U.S.: APHIS proposes rule to allow Chinese apple imports
The U.S. Animal and Plant Health Inspection Service (APHIS) has proposed a new rule to allow imports of fresh apples from China into the continental United States.
The agency has recommended a systems approach including registrations and inspections of operations, the bagging of fruit, safeguarding, labeling and that consignments be on a commercial scale.
Under the framework, this approach would suffice in areas where Oriental fruit fly (Bactrocera dorsalis) is not known to exist, while growers in areas where the pest may be present must fumigate and refrigerate their apples.
The move follows on from a pest risk analysis (PRA) released more than a year ago, which found measures beyond standard port-of-entry inspection were required to mitigate the plant pest risks posed by Chinese apples.
APHIS will be considering all comments received on or before Sept. 16, 2014.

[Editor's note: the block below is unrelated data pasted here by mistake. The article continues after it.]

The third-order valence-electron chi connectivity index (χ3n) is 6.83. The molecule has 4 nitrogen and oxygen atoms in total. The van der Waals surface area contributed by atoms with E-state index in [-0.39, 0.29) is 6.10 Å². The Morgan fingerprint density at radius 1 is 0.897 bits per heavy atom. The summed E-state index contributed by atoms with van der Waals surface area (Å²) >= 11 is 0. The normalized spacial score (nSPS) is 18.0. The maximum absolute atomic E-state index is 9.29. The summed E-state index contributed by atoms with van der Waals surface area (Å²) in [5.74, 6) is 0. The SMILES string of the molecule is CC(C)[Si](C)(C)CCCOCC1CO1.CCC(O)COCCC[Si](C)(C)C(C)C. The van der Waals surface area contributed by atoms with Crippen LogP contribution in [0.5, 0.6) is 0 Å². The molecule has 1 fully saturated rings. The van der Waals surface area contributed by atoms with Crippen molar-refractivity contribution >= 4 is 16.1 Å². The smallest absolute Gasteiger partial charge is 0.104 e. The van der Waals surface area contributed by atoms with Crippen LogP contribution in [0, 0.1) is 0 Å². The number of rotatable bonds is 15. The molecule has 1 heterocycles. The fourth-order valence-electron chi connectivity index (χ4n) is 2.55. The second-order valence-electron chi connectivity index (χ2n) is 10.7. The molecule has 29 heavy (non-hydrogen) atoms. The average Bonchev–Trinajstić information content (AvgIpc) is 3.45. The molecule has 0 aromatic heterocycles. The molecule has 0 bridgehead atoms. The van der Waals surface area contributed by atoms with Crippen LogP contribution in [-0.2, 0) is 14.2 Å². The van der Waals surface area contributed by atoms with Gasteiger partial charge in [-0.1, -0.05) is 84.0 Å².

According to a post on the Federal Register, no more than 10,000 metric tons (MT) of fresh apples would be expected for import from China annually, which would be the equivalent of about 5% of U.S. imports and 0.44% of the U.S. domestic fresh apple supply in 2012.
"Most of China's fresh apple exports to the United States would likely be shipped to West Coast ports, primarily ones in California," APHIS said.
"California is also the largest market for Washington apples, and any effects of the proposed rule may be borne mainly by Washington and California apple growers, in particular, U.S. apple growers of the Fuji variety.
"U.S. apple growers of other varieties and in other areas may also experience limited effects in terms of increased competition."